NEW YORK — CONCERNS about a renewal of inflation and a possible increase in interest rates are currently driving United States financial markets.
Last Thursday the bond and stock markets reacted negatively to reports that inflation may be inching back up in the US economy. All major financial markets fell in heavy trading. On Friday the Dow Jones industrial average closed at 3,443, up 5.82 points for the week. Despite increasing discussion by Western powers of the use of limited force to end the war in Bosnia, the Balkans are just "not relevant" to stock market concerns at this juncture, says one New York brokerage official.
That aloofness regarding foreign policy contrasts sharply with market reaction to the Gulf crisis, which had a generally negative initial impact on financial markets. Following the Iraqi invasion of Kuwait on Aug. 2, 1990, the bears roared through a number of global financial exchanges; in the US, stock prices stayed well below the level of the pre-invasion market throughout the summer; sales for the big three US auto firms fell precipitously amid concerns that an oil shortage would develop.
But regarding Bosnia, "about the worst thing that could happen for the US now is that Washington would begin bombing Serbian targets," the brokerage official says. That action by itself would not disturb the markets. The financial community is not "indifferent" to the plight of the people caught up in the Bosnian situation, the official says; rather, Bosnia is a "sideline issue" in terms of the global economy.
What's clearly troubling the financial community are questions about the durability of the US economic recovery, including a possible resurgence of inflation, says Larry Wachtel, a vice president with Prudential Securities Inc.
Mr. Wachtel says that the general public may have been surprised by last week's wide swings in the Dow. But, although that index gets most of the media attention, other broader market indicators have been steadier.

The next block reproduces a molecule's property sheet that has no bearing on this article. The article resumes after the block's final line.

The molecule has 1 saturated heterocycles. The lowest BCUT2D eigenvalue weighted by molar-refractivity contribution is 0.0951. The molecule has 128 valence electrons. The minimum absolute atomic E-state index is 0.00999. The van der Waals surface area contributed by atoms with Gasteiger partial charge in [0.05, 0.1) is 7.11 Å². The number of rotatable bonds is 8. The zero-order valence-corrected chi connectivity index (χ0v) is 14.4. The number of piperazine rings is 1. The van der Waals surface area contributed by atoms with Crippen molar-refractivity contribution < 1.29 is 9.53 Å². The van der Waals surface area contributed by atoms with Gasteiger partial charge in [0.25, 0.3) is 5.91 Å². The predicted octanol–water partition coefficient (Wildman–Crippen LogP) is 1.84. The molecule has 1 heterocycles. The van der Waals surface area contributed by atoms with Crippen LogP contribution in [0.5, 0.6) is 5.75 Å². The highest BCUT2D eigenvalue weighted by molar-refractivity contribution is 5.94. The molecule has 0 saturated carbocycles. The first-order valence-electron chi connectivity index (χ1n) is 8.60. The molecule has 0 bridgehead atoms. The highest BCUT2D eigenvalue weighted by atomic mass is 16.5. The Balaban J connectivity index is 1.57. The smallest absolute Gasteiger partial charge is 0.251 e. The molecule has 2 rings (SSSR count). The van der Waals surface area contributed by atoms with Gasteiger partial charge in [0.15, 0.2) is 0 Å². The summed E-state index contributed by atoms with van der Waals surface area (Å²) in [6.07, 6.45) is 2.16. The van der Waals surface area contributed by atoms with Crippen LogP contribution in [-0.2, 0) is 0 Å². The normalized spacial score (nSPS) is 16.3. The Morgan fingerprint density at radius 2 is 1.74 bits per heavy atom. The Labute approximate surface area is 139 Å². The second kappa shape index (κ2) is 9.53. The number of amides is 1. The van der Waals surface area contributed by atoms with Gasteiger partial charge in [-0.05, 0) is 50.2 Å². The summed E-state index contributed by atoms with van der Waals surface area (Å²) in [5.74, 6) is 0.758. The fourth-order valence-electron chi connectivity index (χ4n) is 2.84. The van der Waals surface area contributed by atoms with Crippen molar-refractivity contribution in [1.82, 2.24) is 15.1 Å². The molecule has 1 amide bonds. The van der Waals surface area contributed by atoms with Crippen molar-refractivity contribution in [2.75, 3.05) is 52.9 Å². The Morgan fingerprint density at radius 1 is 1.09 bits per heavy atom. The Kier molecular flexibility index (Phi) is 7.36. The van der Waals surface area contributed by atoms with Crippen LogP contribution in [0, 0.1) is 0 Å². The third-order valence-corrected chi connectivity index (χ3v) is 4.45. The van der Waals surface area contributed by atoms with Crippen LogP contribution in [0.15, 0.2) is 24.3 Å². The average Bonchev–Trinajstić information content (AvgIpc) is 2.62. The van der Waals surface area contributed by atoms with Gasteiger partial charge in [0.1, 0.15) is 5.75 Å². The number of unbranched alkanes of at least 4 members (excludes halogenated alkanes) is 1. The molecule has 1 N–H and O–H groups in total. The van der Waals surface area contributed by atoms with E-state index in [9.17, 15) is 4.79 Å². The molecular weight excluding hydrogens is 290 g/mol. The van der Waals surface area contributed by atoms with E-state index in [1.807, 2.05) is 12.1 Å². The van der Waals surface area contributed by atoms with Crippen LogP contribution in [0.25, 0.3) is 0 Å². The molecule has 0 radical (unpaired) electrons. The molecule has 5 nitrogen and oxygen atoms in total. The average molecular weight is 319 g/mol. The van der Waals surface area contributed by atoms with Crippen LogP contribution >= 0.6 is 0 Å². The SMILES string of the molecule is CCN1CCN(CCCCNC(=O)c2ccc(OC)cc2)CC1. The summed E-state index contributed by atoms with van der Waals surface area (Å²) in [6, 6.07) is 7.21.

In recent weeks the Dow has been marching upward. What's forgotten, Wachtel says, is that the blue-chip Dow often does well because of one or two fast-moving stocks in that narrow 30-stock index. Broader measurements, such as the Standard & Poor's 500 stock index and the Nasdaq over-the-counter market, tend to highlight a wider spectrum of companies.
Apprehensions about inflation came to a head last week with the release of the Consumer Price Index for April, which rose 0.4 percent, higher than had been expected. That hike brought the US inflation rate close to a 4.3 percent annual rate so far this year, well above the 2.9 percent rate for all of 1992. Some economists say the April spike was a statistical fluke, reflecting weather-related prices for produce.
David Hale, chief economist for Kemper Securities Inc. in Chicago, says that, for now at least, financial markets will continue to focus on domestic matters, rather than international affairs.
"The Bosnian crisis," he says "is a very different set of issues from the Gulf war. Serbia has already largely achieved its objectives," which means that any possible US action would presumably be very limited, he says. The one major danger is that the war could escalate into a larger Balkan war. Any use of American ground forces would certainly get the quick attention of Wall Street, he reckons.
"The stock market has enough problems on its agenda" without worrying about Bosnia, argues Dennis Jarrett, chief market analyst for Kidder, Peabody & Co. The financial community, like most people, grieves over the situation there, he says. But unless the conflict grows into a Vietnam scenario, it is likely that the stock market will continue to sit on the sidelines.
If the US were to get into the conflict, Mr. Jarrett notes, the market would probably drop initially. He notes that some companies might profit from US intervention. Moreover, the war would be used to block spending cuts at the Pentagon.